Earth Day will be celebrated on Friday, April 22. Faculty experts from The University of Texas at Austin are available to discuss their research on topics ranging from the building of sustainable communities to plant ecology and environmental policies.
University experts are available to talk on today's earthquake in Japan, the tsunami affecting the Pacific region, and safety issues related to construction and nuclear engineering in Japan.
Geologists studying the Jan. 12 Haiti earthquake say the risk of destructive tsunamis is higher than expected in places such as Kingston, Istanbul and Los Angeles.
Within weeks of the Haiti earthquake last January, five geoscientists and two engineers from The University of Texas at Austin traveled to the island nation to help assess the damage, identify future earthquake hazards, and make recommendations about how and where to rebuild. They surveyed Haiti from the air, land, coastline and sea.
An international team of geoscientists has uncovered geological differences between two segments of an earthquake fault that may explain why the 2004 Sumatra Boxing Day Tsunami was so much more devastating than a second earthquake generated tsunami three months later. This could help solve what was a lingering mystery for earthquake researchers.
Scientists have reconstructed the formation of two curious features in the northern ice cap of Mars — a chasm larger than the Grand Canyon and a series of spiral troughs — solving a pair of mysteries dating back four decades while finding new evidence of climate change on Mars.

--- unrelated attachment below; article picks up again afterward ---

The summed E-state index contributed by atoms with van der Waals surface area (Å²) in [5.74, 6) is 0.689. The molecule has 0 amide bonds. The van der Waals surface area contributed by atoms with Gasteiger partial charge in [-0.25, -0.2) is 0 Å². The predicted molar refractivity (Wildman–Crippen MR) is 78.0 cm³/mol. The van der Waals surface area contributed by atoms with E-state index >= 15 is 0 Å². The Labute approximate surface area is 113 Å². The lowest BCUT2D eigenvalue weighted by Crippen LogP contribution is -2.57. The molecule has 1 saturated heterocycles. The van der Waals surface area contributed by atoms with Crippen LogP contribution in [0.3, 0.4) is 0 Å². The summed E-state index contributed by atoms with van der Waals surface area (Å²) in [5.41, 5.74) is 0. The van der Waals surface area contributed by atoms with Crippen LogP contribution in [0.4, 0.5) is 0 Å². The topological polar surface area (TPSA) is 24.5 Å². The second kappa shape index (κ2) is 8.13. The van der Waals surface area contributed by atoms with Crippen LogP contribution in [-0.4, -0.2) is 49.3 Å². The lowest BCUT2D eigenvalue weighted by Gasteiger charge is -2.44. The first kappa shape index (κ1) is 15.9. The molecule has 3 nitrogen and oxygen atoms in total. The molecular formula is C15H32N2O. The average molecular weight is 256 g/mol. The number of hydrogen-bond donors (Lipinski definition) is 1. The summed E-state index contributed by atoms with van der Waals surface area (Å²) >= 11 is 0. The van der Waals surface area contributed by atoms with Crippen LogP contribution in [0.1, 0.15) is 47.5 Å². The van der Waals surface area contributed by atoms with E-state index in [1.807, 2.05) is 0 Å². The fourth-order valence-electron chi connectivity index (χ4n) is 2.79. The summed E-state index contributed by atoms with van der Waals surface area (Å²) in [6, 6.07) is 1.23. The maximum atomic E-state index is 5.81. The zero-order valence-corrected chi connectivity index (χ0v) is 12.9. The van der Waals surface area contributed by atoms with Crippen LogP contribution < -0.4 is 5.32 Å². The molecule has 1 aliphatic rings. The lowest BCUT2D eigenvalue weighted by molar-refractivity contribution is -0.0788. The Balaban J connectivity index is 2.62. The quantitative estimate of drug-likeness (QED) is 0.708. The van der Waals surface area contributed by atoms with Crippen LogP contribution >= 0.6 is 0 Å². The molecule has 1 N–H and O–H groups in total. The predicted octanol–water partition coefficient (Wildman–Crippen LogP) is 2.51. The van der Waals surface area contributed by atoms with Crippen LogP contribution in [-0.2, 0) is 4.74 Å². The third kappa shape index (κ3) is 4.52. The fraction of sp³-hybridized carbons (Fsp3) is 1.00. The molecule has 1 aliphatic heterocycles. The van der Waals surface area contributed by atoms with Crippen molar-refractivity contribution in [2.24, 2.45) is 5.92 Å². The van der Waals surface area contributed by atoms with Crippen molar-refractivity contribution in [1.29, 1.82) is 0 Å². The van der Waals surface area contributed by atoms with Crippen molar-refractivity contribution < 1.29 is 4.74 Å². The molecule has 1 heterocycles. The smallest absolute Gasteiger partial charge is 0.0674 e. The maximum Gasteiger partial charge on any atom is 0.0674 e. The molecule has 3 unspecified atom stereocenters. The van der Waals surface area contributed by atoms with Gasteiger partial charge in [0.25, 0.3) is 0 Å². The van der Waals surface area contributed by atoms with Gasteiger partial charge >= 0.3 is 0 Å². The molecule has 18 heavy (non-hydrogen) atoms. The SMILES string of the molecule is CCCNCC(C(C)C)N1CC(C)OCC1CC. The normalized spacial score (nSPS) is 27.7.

To help assess the potential threat of more large earthquakes in Haiti and nearby areas, scientists at The University of Texas at Austin's Institute for Geophysics are co-leading three expeditions to the country with colleagues from Purdue University, Lamont-Doherty Earth Observatory, the U.S. Geological Survey and five other institutions.
New ground measurements made by the West Antarctic GPS Network (WAGN) project, composed of researchers from The University of Texas at Austin, The Ohio State University, and The University of Memphis, suggest the rate of ice loss of the West Antarctic ice sheet has been slightly overestimated.
The University of Texas at Austin will use $6 million in grants from the U.S. Department of Energy and the Texas General Land Office to identify state-owned areas underlying the Gulf of Mexico where carbon dioxide (CO2) can be stored safely and economically.
The University of Texas at Austin Receives $1 Million Grant to Build Carbon Capture and Storage Workforce
The University of Texas at Austin will use a $994,702 grant from the U.S. Department of Energy to help create a skilled workforce for the emerging carbon capture and storage industry and to build public awareness of the technology's benefits to society.